How can this even be a question that is being asked?!
Why is there no substitute for experience? Can this fact of life be explained in a terse way? Yes, actually. Here’s Ted Chiang in “The Lifecycle of Software Objects,” an otherwise pedestrian story about an attempt to create AI:
Experience isn’t merely the best teacher; it’s the only teacher. If she’s learned anything raising Jax, it’s that there are no shortcuts; if you want to create the common sense that comes from twenty years of being in the world, you need to devote twenty years to the task. You can’t assemble an equivalent collection of heuristics in less time; experience is algorithmically incompressible.
Experience is algorithmically incompressible. That nails it.
Real-world experience is somewhat compressible, of course; to use a thematic example from this blog, that’s why we preach “Chicks like guys who aren’t that into them” to young men. But the application of that idea in the real world is, in technical terms, nuanced as fuck. Memorizing the dictum orients the learner to focus on certain aspects of female behavior, and so accelerates the learning… but just memorizing the dictum doesn’t even get you halfway to using it effectively. That can only be done by the algorithmically incompressible process of going out and interacting with real-world chicks.
In the language of information theory, women are high-information, thus not (completely) compressible.
This is why Claude Shannon was such an unstoppable bad-ass at pickup. (I kid.)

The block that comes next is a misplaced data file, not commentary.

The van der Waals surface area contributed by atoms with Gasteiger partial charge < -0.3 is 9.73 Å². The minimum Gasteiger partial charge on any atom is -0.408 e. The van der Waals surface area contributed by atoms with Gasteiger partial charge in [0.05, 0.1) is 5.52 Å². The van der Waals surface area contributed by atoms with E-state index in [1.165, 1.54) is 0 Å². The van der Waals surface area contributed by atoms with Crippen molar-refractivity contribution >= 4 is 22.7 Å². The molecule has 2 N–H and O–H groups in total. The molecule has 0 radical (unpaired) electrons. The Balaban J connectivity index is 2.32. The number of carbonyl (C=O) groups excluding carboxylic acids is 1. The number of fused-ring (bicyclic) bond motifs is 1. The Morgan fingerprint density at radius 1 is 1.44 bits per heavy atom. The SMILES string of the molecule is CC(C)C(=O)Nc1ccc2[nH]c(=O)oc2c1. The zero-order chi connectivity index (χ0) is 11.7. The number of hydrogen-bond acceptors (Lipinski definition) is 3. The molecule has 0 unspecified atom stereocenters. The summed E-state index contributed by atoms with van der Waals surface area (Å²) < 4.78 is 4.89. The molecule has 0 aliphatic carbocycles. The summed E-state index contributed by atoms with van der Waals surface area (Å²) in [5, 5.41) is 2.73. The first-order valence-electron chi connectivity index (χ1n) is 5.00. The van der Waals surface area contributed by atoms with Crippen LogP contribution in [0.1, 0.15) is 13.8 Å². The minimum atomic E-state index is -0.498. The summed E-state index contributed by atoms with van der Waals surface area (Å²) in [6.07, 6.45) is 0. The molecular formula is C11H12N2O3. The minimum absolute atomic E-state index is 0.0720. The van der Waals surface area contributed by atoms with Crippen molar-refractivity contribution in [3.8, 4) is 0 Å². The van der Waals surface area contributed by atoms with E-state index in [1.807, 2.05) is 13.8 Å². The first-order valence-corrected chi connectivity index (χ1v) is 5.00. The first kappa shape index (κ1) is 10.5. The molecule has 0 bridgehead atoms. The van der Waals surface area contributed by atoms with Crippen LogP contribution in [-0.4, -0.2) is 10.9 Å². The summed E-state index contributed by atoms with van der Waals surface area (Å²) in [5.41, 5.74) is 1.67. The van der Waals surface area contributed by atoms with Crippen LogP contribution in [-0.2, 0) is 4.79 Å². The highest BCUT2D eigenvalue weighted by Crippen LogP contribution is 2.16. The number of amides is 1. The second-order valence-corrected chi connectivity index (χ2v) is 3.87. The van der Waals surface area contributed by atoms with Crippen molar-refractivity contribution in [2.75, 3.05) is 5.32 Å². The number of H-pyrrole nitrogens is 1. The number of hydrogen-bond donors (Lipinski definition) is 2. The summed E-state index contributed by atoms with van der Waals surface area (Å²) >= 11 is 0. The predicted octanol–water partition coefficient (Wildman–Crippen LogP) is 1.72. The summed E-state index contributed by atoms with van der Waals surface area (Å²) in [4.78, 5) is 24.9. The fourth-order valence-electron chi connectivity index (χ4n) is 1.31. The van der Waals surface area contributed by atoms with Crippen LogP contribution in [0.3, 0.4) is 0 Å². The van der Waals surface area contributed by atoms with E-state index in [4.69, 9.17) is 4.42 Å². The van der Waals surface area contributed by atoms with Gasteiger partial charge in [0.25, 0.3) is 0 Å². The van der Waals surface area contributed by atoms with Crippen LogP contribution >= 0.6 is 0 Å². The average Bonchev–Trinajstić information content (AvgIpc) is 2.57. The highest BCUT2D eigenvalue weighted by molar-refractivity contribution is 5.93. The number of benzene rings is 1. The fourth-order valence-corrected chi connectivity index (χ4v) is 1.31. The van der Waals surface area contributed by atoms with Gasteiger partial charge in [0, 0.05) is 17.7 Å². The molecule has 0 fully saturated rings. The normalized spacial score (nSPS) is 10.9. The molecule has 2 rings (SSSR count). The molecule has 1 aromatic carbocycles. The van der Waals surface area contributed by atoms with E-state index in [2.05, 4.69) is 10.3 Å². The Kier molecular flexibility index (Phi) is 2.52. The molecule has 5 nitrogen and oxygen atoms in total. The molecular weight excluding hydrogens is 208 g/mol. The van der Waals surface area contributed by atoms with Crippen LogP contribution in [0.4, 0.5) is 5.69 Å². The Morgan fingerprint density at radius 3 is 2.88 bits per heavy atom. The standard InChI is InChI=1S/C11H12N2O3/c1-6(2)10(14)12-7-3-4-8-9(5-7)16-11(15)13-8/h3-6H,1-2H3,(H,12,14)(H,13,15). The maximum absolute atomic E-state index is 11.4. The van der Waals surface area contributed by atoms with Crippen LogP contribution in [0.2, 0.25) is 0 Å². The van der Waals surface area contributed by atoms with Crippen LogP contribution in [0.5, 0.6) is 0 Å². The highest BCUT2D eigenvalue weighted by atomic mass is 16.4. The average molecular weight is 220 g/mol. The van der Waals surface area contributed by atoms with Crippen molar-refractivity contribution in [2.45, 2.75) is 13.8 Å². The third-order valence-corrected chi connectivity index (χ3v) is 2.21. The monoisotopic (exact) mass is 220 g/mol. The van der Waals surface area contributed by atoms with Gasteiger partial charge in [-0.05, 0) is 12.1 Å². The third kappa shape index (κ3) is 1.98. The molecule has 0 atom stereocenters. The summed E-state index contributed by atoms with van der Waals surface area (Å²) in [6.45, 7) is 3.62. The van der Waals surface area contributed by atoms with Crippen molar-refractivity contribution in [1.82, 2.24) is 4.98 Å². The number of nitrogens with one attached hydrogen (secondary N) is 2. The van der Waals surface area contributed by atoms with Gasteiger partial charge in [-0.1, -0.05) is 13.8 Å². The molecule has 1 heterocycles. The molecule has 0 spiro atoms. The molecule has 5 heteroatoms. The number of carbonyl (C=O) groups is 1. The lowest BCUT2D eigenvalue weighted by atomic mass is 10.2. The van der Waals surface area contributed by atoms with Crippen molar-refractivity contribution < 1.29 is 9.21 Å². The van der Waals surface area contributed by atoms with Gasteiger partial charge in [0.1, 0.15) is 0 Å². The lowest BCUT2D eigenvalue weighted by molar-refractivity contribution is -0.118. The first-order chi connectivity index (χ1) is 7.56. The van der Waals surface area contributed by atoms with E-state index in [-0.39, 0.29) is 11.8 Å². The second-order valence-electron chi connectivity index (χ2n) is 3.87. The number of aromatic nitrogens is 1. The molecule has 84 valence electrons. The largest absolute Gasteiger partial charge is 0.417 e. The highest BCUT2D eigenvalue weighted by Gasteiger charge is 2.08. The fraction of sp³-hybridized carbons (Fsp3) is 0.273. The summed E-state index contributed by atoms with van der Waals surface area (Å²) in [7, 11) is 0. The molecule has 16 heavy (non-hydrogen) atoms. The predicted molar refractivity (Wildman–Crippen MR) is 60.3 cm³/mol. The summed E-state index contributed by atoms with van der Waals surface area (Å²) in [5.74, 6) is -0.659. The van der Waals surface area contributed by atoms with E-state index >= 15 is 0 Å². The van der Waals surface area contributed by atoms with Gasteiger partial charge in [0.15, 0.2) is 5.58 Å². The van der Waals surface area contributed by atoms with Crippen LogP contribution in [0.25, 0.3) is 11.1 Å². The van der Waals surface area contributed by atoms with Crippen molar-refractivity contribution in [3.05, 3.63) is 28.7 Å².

Obviously chicks are merely an illustrative example. It’s much more broad and deep and profound than that; it’s about life in general.
Eddie Van Halen died earlier this month, as I lamented in a recent post. It occurred to me later that most artists don’t attain their peak reputation until after their deaths. Therefore, his reputation is probably going to go up from its already Guitar Mount Everest level to… What’s above Guitar God?
(Update: I’d originally meant Mount Rushmore, but now that I think of it, Mount Everest works too.)
I’d planned on reposting this every year on October first, but I forgot because the goddamn virus bullshit involves closing all the rinks down! Fuck, I’m going crazy! Anyway, if you’re a noob and you can skate in your area (outside or whatever), you might get some benefit from this.
Aright, bitches, ’tis the season, so listen up.
Ice skating is awesome. When you’re going fast it is the closest a human being can get to flying. The American Psychiatric Association defines “not liking ice skating” as a mental disorder. It’s in their diagnostic manual.